It was back in June of 2016 when Forbes had revised its valuation of Theranos from $4.5 billion to $0 following a series of investigations and allegations that the company’s blood tests were inaccurate. And yet, earlier this month Theranos made headlines again when The The Wall Street Journal published more information on violations of policies and procedures, which it topped off with commentary that the company is now “on life support“. Specifically, The Wall Street Journal had revealed that Theranos employees improperly operated blood testing machines and that the company did not ensure that all patients who may have received potentially inaccurate blood test results were notified. Although Theranos had shifted its focus and is now developing the miniLab– a tabletop laboratory which it will sell to health care providers– the original vision of running hundreds of tests using just a finger prick remains appealing. The question then becomes ‘what are the technology gaps that prevented Theranos’s original promise from becoming a reality?’ To better understand this gap we outline the state of innovation of blood diagnostics today:
Theranos’s claim was that it could perform 30 tests with one drop of blood, so how large of a volume did Theranos consider a “drop” — their Nanotainer was shown with about 300 µl in it normally. Many finger-sticks take blood volumes on the order of 30 µl while sufficient blood to form a drop is an order of magnitude higher, around 300 µl, which matches the company’s claim. However, different test methods will require different minimum blood volumes, with the minimum volumes around 20 µl, and the company’s first tests were lower volume tests for blood type, iron, cholesterol, and herpes (their only approved test). Without multiplexing their tests, Theranos could only get half of their original claim of 30 tests. This is where the company’s story falls apart when it compares to other innovation currently occurring in blood diagnostics. This innovation is in both sample collection in addition to detection, where many molecular diagnostic tests require larger volumes of blood (200 µl minimum) for a sufficient amount of target material to be in the sample. Other small volume samples monitoring for glucose or vitamins can be done with lower volumes (about 20 µl).
For blood collection, Tasso (client registration required), for example, is developing a painless blood collection system that utilizes microfluidics to obtain blood samples. The company’s offering competes with large incumbents such as BD, Medtronic, Greiner, Sekisui, and Terumo, in addition to other startup players such as Seventh Sense Biosystems and Velano Vascular. All of these companies produce consumables for blood collection; however, these commercially available offerings do little to help the pre-analytical steps apart from the addition of some additives. If future collection devices facilitate pre-analytical processes without significant complexity or costs, this will spur further innovation in point of care tests.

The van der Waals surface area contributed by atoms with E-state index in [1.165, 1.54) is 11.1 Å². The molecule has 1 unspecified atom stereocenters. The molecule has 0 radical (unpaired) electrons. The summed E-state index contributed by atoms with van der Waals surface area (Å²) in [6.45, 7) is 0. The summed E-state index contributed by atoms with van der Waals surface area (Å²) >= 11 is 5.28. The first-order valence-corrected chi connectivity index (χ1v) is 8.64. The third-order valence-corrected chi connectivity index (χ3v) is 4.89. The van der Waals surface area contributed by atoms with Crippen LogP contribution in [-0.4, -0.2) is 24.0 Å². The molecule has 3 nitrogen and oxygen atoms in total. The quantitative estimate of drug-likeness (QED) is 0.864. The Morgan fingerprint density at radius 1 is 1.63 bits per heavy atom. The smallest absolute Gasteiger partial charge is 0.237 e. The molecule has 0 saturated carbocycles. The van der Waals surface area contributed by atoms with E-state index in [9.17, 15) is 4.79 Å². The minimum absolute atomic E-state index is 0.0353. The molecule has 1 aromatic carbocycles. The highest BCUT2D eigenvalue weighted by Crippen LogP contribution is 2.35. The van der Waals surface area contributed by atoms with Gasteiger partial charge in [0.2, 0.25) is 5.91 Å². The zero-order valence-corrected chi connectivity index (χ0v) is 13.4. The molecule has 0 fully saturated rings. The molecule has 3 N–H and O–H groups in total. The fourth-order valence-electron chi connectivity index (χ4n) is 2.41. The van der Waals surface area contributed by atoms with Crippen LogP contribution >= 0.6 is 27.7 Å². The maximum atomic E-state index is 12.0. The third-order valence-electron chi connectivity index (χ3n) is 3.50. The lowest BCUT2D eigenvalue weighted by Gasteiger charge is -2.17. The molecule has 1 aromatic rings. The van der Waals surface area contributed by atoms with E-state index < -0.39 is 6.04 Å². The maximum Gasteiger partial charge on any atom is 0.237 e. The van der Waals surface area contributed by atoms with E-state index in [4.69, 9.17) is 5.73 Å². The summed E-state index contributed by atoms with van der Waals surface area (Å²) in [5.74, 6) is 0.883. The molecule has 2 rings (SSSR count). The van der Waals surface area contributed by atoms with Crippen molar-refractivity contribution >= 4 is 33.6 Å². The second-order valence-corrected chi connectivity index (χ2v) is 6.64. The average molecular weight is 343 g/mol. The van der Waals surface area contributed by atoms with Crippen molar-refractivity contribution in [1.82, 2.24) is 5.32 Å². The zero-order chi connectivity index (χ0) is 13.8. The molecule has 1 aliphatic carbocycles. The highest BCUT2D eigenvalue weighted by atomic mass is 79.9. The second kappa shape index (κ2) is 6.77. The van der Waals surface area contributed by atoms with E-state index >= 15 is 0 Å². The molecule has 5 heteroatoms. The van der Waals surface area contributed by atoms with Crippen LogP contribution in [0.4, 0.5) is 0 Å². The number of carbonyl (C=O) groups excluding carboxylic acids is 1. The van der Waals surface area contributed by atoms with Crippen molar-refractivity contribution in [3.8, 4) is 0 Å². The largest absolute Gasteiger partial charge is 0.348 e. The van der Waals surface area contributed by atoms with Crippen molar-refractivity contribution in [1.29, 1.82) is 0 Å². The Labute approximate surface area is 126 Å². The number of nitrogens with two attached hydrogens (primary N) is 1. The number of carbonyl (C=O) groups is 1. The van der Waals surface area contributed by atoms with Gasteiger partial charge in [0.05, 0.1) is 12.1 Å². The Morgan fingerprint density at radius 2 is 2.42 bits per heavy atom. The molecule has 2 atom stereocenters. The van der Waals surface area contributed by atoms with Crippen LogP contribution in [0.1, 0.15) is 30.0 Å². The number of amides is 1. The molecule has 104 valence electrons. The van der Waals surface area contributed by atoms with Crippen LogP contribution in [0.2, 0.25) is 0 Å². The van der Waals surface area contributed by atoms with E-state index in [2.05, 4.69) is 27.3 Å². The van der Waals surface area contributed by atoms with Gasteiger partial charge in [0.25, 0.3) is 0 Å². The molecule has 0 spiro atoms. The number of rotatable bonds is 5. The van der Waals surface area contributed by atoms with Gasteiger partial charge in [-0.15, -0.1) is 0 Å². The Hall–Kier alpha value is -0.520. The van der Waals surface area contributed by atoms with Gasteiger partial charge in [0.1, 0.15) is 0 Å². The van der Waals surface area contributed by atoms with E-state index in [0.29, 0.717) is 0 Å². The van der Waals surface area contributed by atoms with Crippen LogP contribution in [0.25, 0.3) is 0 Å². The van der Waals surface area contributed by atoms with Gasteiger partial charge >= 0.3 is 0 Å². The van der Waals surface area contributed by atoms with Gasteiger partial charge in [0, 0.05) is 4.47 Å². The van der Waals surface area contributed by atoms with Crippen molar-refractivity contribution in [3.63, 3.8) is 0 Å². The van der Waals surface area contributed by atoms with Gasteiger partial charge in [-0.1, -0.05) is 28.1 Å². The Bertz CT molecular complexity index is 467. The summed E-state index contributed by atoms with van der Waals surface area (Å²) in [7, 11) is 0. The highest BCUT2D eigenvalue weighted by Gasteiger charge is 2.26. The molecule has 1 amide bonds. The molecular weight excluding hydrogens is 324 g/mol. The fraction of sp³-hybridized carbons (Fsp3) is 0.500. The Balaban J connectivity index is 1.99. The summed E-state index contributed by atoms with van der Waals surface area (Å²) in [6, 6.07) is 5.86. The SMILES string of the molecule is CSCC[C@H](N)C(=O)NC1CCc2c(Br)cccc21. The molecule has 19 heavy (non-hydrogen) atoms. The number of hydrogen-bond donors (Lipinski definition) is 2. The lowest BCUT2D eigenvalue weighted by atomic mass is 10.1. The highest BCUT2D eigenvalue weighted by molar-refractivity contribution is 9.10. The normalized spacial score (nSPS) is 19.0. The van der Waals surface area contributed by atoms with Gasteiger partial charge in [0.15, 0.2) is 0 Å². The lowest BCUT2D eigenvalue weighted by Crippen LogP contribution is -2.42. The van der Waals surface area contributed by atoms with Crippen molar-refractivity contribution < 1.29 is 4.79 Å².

On the diagnostics side, there is a general demand for innovating sensor systems that can detect more analytes; with higher precision and accuracy, faster, and at lower concentration levels. While many large players including Abbott Laboratories, BD, bioMérieux, Danaher, Qiagen, Roche, and Siemens are active in this space, smaller players like Curetis (client registration required) have also developed platforms. All of these devices will need to either use a cytometer and/or multiplex their assays since even detecting a simple disease requires testing for multiple genotypes. Also, these tests will require higher volumes of blood, which further calls into question Theranos’s initial claims.
Even comparing Theranos to other noninvasive disease management or diagnostics developers that analyze other bodily fluids, like tears, sweat, or saliva, the company claims did not match the current innovation. It’s important to realize that at this time, the accuracy and reliability of these approaches are often still limited; one commonly cited challenge is that analyte concentration in bodily fluids is much lower than in blood. In addition, there’s often a non-trivial time lag issue, so measurements tend to be inconsistent. For optical analyses, motion artifacts and low signal to noise ratio can often be challenging.
Readers should learn from the example of Theranos and be wary of any company’s claims that seem at odds with the current trends within an industry, especially if the company does not provide the data to back up these claims. While Theranos is a glaring example, there are other companies whose claims may not stand up to a thorough vetting.
By: Noa Ghersin and Thomas Dawidczyk